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London rioting spreads north
Violence, vandals follow shooting
Question of the Day
LONDON — New unrest erupted on north London’s streets late Sunday, a day after rioting and looting in a deprived area amid anger over a fatal police shooting.
Police deployed extra officers on London’s streets to prevent a repeat of Saturday’s violence in north London’s Tottenham area, which appeared to be quiet Sunday night.
But disturbances broke out in Enfield, about 5 miles north of Tottenham. TV footage showed riot and mounted police patrolling the streets, and there were also images of smashed shop windows, and police with dogs detaining at least one man.
In Enfield, there were reports that a police car was vandalized, and Sky News television reported that several hundred young people were on the streets causing trouble, with footage showing a looted pharmacy.
“We do have extra resources out tonight on duty across the capital,” police commander Christine Jones said. “We are carefully monitoring any intelligence and ensuring we have our resources in the right places. No one wants to see a repeat of the scenes that we witnessed last night in Tottenham.”
According to the British cable news channel, there also has been violence in London’s Walthamstow and Brixton neighborhoods.
In Saturday’s violence, several buildings were set ablaze. TV footage showed a double-decker bus in a fireball and mounted police charging through the streets trying to restore order.
Police said 26 officers sustained injuries, most if not all apparently minor, and made 55 arrests, including four on Sunday. The majority of arrests were for burglary; other offenses included violent disorder, robbery, theft and handling of stolen goods.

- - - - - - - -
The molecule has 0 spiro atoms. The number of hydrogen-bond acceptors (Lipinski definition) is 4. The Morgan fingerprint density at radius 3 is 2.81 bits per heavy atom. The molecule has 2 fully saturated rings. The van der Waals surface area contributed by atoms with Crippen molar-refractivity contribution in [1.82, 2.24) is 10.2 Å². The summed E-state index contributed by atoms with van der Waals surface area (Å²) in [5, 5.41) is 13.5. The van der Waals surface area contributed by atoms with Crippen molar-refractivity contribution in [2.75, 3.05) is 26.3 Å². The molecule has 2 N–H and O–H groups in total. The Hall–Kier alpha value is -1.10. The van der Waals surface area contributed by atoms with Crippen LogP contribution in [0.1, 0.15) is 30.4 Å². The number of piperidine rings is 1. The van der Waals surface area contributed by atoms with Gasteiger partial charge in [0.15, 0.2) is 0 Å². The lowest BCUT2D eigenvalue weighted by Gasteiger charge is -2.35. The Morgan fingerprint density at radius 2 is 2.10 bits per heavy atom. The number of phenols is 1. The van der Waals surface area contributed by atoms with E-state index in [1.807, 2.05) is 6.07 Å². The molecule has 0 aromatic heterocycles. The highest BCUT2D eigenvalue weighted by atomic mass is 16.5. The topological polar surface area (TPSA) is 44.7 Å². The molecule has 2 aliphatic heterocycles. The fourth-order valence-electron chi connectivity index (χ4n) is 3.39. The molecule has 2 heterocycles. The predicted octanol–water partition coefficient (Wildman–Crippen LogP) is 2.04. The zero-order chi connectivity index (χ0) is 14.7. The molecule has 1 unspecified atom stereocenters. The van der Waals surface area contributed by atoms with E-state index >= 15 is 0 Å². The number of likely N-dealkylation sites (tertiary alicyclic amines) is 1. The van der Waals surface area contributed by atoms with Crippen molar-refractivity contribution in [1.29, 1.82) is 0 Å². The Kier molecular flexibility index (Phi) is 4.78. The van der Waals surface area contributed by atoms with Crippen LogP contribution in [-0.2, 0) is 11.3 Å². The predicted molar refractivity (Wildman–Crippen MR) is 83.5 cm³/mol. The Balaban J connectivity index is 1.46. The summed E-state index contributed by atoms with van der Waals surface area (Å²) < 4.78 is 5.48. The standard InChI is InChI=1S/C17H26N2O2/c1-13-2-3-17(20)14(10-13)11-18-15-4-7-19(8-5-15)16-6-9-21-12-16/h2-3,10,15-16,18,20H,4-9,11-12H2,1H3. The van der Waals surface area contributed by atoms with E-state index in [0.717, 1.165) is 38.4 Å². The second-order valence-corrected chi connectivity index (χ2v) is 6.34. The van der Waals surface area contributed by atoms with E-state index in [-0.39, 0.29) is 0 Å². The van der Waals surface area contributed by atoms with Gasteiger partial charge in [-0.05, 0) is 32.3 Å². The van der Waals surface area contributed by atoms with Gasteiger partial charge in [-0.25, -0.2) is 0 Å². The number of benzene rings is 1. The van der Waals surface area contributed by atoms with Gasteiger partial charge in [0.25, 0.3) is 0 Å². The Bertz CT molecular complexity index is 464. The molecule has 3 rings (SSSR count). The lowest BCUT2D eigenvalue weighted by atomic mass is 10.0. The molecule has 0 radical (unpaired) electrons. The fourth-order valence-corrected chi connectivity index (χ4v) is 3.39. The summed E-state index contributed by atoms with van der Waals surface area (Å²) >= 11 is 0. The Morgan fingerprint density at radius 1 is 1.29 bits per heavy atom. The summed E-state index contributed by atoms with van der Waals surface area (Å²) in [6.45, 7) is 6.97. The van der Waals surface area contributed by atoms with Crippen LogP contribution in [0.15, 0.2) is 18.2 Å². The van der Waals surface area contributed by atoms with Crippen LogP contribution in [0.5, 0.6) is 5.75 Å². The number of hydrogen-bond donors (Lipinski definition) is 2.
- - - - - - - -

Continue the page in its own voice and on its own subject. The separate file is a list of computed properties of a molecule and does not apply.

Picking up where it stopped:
London’s fire department said it dealt with 49 “primary” fires in Tottenham after a protest against the fatal shooting of a young man became a Saturday night rampage. No firefighters were injured.
Social-networking websites swirled with rumors of other riots beginning or being planned in other areas of the city, but police warned the public not to trust everything they saw on the Internet — adding that officers were keeping a close eye on what was being said online as well.
British media said that an officer involved in the shooting had a bullet lodged in his radio, suggesting a gunfight.
Saturday’s protest set off from Broadwater Farm, but got ugly as between 300 and 500 people gathered around Tottenham’s police station. Some protesters filled bottles with gasoline to throw at police lines, others confronted officers with makeshift weapons and attempted to storm the station.
Within hours, police in riot gear and on horseback were clashing with hundreds of rioters, fires were raging out of control, and looters combed the area. One video posted to the Guardian newspaper’s website showed looting being carried out at daybreak several hours later, with people even lining up to steal from one store.
The devastated area smoldered Sunday. Two police helicopters hovered over the burned-out buildings as residents inspected the damage and firefighters doused the last of the flames.
By John McAfee
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